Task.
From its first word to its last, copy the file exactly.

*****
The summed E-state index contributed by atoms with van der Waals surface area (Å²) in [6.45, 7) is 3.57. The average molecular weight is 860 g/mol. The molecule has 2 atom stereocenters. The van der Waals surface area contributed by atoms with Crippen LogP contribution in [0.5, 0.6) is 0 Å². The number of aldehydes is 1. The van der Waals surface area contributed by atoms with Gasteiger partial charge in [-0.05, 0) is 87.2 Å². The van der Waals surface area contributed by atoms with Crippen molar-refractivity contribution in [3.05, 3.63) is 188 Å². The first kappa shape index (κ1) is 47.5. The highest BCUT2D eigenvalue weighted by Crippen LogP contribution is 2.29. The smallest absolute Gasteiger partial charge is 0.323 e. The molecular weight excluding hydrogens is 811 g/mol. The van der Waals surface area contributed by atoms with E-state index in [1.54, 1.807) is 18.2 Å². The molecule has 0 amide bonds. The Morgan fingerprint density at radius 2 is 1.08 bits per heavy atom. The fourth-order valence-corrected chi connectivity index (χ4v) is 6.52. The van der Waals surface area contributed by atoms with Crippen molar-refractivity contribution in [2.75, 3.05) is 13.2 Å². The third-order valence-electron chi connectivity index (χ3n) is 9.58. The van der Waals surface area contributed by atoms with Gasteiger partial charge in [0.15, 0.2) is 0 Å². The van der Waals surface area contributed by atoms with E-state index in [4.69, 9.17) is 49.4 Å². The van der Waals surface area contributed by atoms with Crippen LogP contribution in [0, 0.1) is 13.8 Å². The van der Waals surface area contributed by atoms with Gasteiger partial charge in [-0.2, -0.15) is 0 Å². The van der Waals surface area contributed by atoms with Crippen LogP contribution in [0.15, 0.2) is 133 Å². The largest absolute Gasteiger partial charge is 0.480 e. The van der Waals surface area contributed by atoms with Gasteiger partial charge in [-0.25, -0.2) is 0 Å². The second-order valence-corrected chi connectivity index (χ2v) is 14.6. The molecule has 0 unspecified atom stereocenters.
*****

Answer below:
The summed E-state index contributed by atoms with van der Waals surface area (Å²) in [6.45, 7) is 3.57. The average molecular weight is 860 g/mol. The molecule has 2 atom stereocenters. The van der Waals surface area contributed by atoms with Crippen LogP contribution in [0.5, 0.6) is 0 Å². The number of aldehydes is 1. The van der Waals surface area contributed by atoms with Gasteiger partial charge in [-0.05, 0) is 87.2 Å². The van der Waals surface area contributed by atoms with Crippen molar-refractivity contribution in [3.05, 3.63) is 188 Å². The first kappa shape index (κ1) is 47.5. The highest BCUT2D eigenvalue weighted by Crippen LogP contribution is 2.29. The smallest absolute Gasteiger partial charge is 0.323 e. The molecular weight excluding hydrogens is 811 g/mol. The van der Waals surface area contributed by atoms with E-state index in [1.54, 1.807) is 18.2 Å². The molecule has 0 amide bonds. The Morgan fingerprint density at radius 2 is 1.08 bits per heavy atom. The fourth-order valence-corrected chi connectivity index (χ4v) is 6.52. The van der Waals surface area contributed by atoms with Crippen molar-refractivity contribution in [2.75, 3.05) is 13.2 Å². The third-order valence-electron chi connectivity index (χ3n) is 9.58. The van der Waals surface area contributed by atoms with Gasteiger partial charge in [0.15, 0.2) is 0 Å². The van der Waals surface area contributed by atoms with E-state index in [4.69, 9.17) is 49.4 Å². The van der Waals surface area contributed by atoms with Crippen LogP contribution in [0, 0.1) is 13.8 Å². The van der Waals surface area contributed by atoms with Gasteiger partial charge in [-0.2, -0.15) is 0 Å². The van der Waals surface area contributed by atoms with Crippen LogP contribution in [0.15, 0.2) is 133 Å². The largest absolute Gasteiger partial charge is 0.480 e. The van der Waals surface area contributed by atoms with Gasteiger partial charge in [-0.25, -0.2) is 0 Å². The second-order valence-corrected chi connectivity index (χ2v) is 14.6. The molecule has 0 unspecified atom stereocenters.